The Joys of Collecting column from the July 20, 2015, issue of Coin World:
The first United States gold coins were minted in 1795 in the form of $5 and $10 coins called half eagles and eagles. Quarter eagles made their debut in 1796.
The Mint struck gold coins at the request of depositors of gold bullion, usually presented in the form of foreign gold coins. Many, if not most, of the new federal coins were exported. In 1804, the Mint stopped producing eagles, hoping that half eagles would circulate domestically. This did not happen, and most were exported.
Beginning in 1820, the international market price of gold bullion rose to where it cost more than face value to strike a $5 coin. All gold disappeared from circulation. Depositors desiring coins for export paid the premium and obtained tens of thousands of half eagles, which at their destination, mainly Europe, were valued for bullion content.
When the Bank of England received a lot of half eagles they were melted and coined into British sovereigns. Similarly, 8-escudo doubloons from various Central and South American mints were melted and the metal was made into sovereigns.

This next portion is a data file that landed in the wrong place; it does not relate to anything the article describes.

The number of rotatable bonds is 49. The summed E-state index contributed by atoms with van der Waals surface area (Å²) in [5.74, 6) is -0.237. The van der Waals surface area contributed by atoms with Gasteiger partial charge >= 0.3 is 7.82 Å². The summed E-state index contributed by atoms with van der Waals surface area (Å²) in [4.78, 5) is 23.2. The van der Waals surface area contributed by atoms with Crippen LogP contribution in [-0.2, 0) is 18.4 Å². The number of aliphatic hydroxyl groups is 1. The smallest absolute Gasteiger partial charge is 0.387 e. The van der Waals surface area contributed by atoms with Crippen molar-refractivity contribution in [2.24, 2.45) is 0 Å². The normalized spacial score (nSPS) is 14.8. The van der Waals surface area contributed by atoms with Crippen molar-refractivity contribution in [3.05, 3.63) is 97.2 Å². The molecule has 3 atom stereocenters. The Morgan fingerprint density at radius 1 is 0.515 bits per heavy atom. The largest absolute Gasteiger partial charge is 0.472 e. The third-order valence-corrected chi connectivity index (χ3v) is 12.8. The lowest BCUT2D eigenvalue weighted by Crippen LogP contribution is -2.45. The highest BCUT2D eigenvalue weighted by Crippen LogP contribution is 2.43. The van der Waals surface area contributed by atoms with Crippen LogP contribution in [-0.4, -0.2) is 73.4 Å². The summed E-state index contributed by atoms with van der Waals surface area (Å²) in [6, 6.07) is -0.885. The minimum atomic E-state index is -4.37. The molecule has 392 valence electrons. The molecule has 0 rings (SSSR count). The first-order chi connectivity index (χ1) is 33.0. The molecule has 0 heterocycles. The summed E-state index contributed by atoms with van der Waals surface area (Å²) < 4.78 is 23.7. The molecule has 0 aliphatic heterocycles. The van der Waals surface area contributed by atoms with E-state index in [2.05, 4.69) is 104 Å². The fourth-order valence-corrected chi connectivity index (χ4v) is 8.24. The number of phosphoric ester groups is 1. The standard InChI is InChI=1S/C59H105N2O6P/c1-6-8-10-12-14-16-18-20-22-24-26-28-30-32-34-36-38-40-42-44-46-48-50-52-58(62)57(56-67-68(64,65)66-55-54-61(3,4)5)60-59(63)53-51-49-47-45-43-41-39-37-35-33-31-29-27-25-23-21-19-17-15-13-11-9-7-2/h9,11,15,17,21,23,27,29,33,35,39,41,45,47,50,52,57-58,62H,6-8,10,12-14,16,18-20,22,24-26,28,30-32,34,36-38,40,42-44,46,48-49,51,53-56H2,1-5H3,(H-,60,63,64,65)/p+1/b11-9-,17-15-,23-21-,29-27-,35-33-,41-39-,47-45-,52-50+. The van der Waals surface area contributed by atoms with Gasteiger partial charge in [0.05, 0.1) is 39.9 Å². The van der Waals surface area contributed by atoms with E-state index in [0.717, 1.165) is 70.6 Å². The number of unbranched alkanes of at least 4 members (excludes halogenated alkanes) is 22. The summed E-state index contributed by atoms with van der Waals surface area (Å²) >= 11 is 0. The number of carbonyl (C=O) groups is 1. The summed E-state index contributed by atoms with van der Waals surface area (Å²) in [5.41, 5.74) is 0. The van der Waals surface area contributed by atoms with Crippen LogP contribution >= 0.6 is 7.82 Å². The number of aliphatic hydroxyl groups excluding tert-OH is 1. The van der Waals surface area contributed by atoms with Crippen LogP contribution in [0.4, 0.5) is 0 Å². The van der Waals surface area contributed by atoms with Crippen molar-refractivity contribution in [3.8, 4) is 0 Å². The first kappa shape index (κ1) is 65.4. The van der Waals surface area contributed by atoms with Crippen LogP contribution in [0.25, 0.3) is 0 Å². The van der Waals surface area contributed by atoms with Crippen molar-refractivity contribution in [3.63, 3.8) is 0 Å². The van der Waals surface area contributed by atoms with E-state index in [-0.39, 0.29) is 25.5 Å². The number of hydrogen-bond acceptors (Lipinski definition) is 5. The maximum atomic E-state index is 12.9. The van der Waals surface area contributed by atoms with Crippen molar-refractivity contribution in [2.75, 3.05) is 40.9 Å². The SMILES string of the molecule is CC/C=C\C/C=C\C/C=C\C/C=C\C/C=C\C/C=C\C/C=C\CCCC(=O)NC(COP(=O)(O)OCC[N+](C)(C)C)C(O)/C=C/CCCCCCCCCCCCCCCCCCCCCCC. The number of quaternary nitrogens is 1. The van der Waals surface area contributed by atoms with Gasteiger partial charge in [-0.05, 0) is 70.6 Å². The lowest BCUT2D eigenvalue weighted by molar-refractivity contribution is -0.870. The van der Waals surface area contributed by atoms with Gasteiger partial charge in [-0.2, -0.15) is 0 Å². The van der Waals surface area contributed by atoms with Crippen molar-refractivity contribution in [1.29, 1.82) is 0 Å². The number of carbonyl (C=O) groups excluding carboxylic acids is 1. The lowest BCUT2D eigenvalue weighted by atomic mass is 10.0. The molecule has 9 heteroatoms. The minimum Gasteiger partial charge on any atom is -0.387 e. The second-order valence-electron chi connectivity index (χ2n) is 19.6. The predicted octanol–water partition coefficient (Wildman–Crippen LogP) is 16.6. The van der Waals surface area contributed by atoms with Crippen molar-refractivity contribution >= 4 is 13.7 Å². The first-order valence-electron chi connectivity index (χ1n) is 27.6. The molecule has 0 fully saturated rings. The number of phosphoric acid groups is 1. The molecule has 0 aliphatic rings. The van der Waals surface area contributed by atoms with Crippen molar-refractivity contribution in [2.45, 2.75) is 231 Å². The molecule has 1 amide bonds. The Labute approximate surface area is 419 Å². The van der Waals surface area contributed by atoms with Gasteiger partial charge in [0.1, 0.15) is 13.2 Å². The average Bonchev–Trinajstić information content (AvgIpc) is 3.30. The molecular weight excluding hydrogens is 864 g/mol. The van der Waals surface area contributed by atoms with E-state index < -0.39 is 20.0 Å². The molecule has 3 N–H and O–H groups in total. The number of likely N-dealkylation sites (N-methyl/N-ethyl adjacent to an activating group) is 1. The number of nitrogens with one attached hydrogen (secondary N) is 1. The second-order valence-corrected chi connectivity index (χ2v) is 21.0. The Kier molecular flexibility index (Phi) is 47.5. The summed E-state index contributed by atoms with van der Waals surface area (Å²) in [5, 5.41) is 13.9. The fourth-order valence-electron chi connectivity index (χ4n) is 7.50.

Refinement was necessary because sovereigns, half eagles, and other coins from around the world were of varying weights and purity. Doubloons made at one South American mint might have different gold content than those from another mint.
In 1829 the Philadelphia Mint coined 57,442 Capped Head half eagles. Only about 20 are known today! Gold coins of that decade are the rarest of the rare.
On June 28, 1834, the Coinage Act lowered the weight of gold coins, after which the new issues circulated widely in the United States.
From the mid-19th century onward, many gold coins of the lighter standard were again exported. Those sent to England were melted. Happily, millions of pieces sent to France, Germany, Switzerland (in particular), Argentina, and other countries were preserved.
While from 1795 to 1834 American gold coins were strange and rare in comparison to those of certain other countries and were melted, later they became the standard of the world.